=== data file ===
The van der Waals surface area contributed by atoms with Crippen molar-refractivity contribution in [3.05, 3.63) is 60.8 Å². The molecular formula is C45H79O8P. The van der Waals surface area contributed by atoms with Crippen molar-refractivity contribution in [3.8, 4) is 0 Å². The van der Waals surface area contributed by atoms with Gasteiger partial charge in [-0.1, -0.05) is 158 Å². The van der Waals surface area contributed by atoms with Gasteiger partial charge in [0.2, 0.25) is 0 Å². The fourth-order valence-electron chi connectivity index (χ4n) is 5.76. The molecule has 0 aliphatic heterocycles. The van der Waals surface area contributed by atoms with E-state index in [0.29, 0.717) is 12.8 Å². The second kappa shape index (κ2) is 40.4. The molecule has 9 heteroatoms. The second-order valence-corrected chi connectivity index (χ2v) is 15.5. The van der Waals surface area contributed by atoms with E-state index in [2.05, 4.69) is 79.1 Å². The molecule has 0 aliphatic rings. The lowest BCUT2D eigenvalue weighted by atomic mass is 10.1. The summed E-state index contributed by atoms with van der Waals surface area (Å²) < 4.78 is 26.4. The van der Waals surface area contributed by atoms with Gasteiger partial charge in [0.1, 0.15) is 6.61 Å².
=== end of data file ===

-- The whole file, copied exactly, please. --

The van der Waals surface area contributed by atoms with Crippen molar-refractivity contribution in [3.05, 3.63) is 60.8 Å². The molecular formula is C45H79O8P. The van der Waals surface area contributed by atoms with Crippen molar-refractivity contribution in [3.8, 4) is 0 Å². The van der Waals surface area contributed by atoms with Gasteiger partial charge in [-0.1, -0.05) is 158 Å². The van der Waals surface area contributed by atoms with Gasteiger partial charge in [0.2, 0.25) is 0 Å². The fourth-order valence-electron chi connectivity index (χ4n) is 5.76. The molecule has 0 aliphatic heterocycles. The van der Waals surface area contributed by atoms with E-state index in [0.29, 0.717) is 12.8 Å². The second kappa shape index (κ2) is 40.4. The molecule has 9 heteroatoms. The second-order valence-corrected chi connectivity index (χ2v) is 15.5. The van der Waals surface area contributed by atoms with E-state index in [2.05, 4.69) is 79.1 Å². The molecule has 0 aliphatic rings. The lowest BCUT2D eigenvalue weighted by atomic mass is 10.1. The summed E-state index contributed by atoms with van der Waals surface area (Å²) < 4.78 is 26.4. The van der Waals surface area contributed by atoms with Gasteiger partial charge in [0.1, 0.15) is 6.61 Å².